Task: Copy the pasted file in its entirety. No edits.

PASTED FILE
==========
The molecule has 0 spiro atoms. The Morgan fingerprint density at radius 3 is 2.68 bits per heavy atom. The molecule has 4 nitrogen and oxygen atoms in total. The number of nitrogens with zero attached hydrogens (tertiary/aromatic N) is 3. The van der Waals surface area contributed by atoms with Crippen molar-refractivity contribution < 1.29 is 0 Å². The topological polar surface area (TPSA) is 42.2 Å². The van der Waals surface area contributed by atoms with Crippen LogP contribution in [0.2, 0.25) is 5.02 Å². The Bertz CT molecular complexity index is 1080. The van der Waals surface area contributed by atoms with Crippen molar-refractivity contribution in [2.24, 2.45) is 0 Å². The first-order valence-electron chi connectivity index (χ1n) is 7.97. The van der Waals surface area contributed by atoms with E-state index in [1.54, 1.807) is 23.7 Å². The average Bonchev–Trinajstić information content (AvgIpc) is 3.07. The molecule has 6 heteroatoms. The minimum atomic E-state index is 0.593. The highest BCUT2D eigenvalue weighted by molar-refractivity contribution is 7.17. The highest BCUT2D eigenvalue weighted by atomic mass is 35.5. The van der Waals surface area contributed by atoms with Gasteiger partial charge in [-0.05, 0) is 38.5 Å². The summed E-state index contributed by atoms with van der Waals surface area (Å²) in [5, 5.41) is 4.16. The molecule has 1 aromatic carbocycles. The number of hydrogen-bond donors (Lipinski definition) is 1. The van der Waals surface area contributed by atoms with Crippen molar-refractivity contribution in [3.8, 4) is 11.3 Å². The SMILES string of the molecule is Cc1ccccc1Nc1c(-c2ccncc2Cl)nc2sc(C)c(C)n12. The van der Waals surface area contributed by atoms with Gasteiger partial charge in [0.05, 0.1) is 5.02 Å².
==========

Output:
The molecule has 0 spiro atoms. The Morgan fingerprint density at radius 3 is 2.68 bits per heavy atom. The molecule has 4 nitrogen and oxygen atoms in total. The number of nitrogens with zero attached hydrogens (tertiary/aromatic N) is 3. The van der Waals surface area contributed by atoms with Crippen molar-refractivity contribution < 1.29 is 0 Å². The topological polar surface area (TPSA) is 42.2 Å². The van der Waals surface area contributed by atoms with Crippen LogP contribution in [0.2, 0.25) is 5.02 Å². The Bertz CT molecular complexity index is 1080. The van der Waals surface area contributed by atoms with Crippen molar-refractivity contribution in [2.24, 2.45) is 0 Å². The first-order valence-electron chi connectivity index (χ1n) is 7.97. The van der Waals surface area contributed by atoms with E-state index in [1.54, 1.807) is 23.7 Å². The average Bonchev–Trinajstić information content (AvgIpc) is 3.07. The molecule has 6 heteroatoms. The minimum atomic E-state index is 0.593. The highest BCUT2D eigenvalue weighted by molar-refractivity contribution is 7.17. The highest BCUT2D eigenvalue weighted by atomic mass is 35.5. The van der Waals surface area contributed by atoms with Gasteiger partial charge in [-0.05, 0) is 38.5 Å². The summed E-state index contributed by atoms with van der Waals surface area (Å²) in [5, 5.41) is 4.16. The molecule has 1 aromatic carbocycles. The number of hydrogen-bond donors (Lipinski definition) is 1. The van der Waals surface area contributed by atoms with Crippen molar-refractivity contribution in [3.8, 4) is 11.3 Å². The SMILES string of the molecule is Cc1ccccc1Nc1c(-c2ccncc2Cl)nc2sc(C)c(C)n12. The van der Waals surface area contributed by atoms with Gasteiger partial charge in [0.05, 0.1) is 5.02 Å².